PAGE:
Food-service lunch visit declines in U.S.: NPD Group
By Canadian Pizza
By Canadian Pizza
Chicago – Food-service lunch, which accounts for a third of all food-service traffic in the U.S., has posted consecutively steeper declines over the past six months, the NPD Group reports.
In the quarter ending June 2016, lunch visits declined by four per cent compared to same quarter year ago, the steepest decline of all main meal dayparts, according to NPD’s research.
The rise in employees working at home and more shopping online, which cuts down on food-service meal and snack breaks, have been contributors to the softening of lunch traffic and recent menu price hikes have steepened lunch visit declines, the NPD Group’s research suggests. All restaurant segments, with the exception of traditional quick-service restaurants, are losing visits, finds NPD. This is particularly true of casual dining and fast casual (a quick-service category) restaurants where traffic was down in the quarter ending June compared to same quarter last year. Weekday food-service lunch visits declined by seven per cent.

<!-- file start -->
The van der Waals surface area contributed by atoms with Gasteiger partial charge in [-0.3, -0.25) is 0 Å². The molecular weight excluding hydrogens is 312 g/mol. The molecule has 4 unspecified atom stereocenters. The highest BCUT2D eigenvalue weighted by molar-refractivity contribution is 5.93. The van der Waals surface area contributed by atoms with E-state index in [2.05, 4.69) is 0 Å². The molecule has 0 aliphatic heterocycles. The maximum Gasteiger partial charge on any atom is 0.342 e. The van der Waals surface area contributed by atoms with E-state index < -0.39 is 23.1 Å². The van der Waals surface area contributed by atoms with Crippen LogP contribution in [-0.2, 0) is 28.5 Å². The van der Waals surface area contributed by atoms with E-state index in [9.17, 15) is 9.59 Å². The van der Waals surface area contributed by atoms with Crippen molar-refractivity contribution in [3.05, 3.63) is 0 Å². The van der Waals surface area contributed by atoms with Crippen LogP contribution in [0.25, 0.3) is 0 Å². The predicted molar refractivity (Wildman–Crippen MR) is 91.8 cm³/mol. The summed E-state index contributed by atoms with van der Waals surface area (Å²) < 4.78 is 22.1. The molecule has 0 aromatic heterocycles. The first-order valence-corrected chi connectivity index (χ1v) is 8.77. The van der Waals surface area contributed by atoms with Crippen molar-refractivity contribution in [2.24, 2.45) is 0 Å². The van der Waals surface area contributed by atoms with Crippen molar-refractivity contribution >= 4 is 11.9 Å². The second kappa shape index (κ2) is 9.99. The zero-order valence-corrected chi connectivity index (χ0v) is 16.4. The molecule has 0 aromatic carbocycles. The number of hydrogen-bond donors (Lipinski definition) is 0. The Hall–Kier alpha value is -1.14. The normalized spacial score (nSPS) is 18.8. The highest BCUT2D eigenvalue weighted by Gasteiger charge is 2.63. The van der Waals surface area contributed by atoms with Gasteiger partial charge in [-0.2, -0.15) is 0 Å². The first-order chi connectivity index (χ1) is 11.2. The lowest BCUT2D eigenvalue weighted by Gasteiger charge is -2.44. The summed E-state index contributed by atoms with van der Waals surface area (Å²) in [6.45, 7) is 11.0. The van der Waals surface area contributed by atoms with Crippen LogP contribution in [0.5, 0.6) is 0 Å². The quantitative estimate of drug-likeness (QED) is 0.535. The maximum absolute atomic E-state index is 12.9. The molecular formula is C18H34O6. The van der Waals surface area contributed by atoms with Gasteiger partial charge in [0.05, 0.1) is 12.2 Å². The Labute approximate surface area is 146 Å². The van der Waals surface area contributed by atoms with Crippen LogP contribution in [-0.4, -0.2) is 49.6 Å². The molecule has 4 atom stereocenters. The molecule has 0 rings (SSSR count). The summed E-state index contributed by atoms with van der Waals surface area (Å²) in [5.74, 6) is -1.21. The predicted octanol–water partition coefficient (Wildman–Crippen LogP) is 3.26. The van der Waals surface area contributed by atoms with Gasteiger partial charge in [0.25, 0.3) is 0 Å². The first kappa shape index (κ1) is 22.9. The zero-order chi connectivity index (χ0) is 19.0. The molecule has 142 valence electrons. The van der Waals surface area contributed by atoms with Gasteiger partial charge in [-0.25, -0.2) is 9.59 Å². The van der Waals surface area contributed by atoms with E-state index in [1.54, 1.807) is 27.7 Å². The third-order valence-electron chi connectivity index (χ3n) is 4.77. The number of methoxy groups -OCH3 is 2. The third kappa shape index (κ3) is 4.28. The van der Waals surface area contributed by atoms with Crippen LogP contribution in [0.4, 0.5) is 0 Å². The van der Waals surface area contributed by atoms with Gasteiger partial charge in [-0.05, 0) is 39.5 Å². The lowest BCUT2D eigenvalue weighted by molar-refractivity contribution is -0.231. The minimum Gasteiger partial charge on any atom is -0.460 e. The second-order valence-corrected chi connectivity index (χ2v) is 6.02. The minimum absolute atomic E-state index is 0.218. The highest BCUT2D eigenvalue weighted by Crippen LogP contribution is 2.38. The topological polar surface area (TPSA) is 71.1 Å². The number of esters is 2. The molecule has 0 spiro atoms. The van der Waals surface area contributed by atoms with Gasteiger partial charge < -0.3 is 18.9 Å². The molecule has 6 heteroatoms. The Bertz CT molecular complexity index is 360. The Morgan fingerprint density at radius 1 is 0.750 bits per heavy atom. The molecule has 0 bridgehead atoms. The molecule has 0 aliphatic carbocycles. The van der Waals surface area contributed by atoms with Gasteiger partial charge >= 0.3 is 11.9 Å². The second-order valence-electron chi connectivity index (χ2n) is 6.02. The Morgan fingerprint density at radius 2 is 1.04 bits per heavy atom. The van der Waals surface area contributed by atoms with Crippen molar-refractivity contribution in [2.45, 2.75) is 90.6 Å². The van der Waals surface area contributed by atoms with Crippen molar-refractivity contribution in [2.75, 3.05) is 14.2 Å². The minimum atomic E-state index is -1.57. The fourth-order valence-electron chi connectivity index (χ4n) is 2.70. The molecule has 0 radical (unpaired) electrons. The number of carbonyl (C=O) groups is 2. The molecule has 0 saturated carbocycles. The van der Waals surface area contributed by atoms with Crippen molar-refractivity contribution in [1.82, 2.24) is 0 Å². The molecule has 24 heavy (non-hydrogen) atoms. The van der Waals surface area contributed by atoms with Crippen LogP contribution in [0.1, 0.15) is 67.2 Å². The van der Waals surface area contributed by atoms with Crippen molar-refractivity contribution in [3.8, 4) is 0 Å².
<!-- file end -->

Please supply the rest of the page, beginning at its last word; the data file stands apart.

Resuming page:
A pricing analysis done by NPD Group finds that the price point at which consumers are most satisfied and most likely to visit is when they feel it is “affordable to eat there often,” and “good value for the money.” Average lunch eater checks in the quarter ending June 2016, which at some restaurant segments have increased by as much as 5 percent compared to the same quarter year ago, have moved upward beyond consumers’ “sweet spot” price, diminishing customer satisfaction and their intent to visit.
The research says deal offers have prevented steeper lunch visit declines; however, it says that only about a fourth of lunch customers took advantage of aggressive dealing, like combo and value meal offerings at quick-service hamburger restaurants. With deal traffic removed from the lunch check, consumers are paying, on average, $8 US dollars for lunch, which is higher than most want to pay for a quick-service lunch.